Sequestration has now hit air travel, with 10% of our air-traffic controllers being furloughed every day. And that means flights are being delayed all over the place.
I am guessing that over the next few days a lot of Americans are going to hear about these delays, or be personally inconvenienced by them, and think to themselves wait, the sequester thing is still happening? Well yes, it is, because so far it hasn’t been that bad, for certain Americans. Other Americans, though, have been aware of the cuts since when they went into effect.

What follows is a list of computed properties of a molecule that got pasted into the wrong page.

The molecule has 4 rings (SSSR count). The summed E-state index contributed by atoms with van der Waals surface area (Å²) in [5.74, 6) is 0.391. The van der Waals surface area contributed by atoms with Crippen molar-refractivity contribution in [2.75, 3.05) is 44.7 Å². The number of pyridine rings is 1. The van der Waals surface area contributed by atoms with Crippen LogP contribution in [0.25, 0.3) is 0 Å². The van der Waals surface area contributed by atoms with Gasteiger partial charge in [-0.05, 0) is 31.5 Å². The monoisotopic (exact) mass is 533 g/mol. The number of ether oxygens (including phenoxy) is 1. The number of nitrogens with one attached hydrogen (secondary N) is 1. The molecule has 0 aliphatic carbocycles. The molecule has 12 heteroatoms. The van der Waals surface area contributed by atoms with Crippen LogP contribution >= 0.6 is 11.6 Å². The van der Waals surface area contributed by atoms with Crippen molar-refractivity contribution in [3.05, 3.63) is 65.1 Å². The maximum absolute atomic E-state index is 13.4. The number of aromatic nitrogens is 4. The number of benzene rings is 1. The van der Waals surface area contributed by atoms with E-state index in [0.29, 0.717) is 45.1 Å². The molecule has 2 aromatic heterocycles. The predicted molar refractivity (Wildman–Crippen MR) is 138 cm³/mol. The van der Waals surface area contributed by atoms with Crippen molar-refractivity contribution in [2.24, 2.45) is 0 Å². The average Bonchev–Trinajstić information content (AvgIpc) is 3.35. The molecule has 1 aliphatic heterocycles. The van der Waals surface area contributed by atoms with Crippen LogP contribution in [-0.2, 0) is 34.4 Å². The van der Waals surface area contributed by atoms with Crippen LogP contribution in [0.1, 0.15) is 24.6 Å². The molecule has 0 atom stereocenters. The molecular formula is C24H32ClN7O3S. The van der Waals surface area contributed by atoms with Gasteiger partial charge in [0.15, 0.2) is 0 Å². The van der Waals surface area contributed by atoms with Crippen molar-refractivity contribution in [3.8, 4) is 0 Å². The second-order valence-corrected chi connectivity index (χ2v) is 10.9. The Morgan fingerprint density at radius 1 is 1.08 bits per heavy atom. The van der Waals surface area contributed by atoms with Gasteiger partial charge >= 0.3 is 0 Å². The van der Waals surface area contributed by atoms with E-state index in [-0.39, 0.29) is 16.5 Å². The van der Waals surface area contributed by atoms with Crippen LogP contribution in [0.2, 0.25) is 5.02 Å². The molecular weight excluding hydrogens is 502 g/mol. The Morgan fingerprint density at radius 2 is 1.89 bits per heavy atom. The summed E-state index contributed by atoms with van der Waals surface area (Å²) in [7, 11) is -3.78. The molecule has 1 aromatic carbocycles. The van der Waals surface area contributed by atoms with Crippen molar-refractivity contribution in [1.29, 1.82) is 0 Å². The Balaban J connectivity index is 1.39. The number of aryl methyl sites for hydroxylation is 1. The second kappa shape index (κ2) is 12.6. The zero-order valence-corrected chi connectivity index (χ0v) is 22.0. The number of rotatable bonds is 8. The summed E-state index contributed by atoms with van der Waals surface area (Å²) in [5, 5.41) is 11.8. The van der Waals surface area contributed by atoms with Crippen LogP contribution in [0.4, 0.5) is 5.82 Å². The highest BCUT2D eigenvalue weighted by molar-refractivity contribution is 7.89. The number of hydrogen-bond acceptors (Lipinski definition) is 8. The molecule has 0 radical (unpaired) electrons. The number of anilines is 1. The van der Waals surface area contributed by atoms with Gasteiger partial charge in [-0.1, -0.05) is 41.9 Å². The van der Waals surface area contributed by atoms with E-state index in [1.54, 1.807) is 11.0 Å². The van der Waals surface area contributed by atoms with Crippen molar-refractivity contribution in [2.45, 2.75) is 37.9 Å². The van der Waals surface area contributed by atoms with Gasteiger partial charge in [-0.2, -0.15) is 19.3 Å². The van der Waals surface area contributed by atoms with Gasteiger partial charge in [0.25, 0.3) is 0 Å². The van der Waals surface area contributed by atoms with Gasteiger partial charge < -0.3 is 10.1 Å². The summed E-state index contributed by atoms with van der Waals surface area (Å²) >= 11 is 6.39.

Thus far, many of the people directly affected by sequestration cuts have been the sort of people whose desires and policy preferences are easily ignored by our political institutions. Larry Bartels has shown that politicians are quite responsive to the views of their rich constituents, but not particularly concerned with anyone else. “The views of middle-class constituents matter rather less, while the views of constituents in the bottom third of the income distribution have no apparent effect on their senators’ roll call votes.” Martin Gilens has found basically the same thing.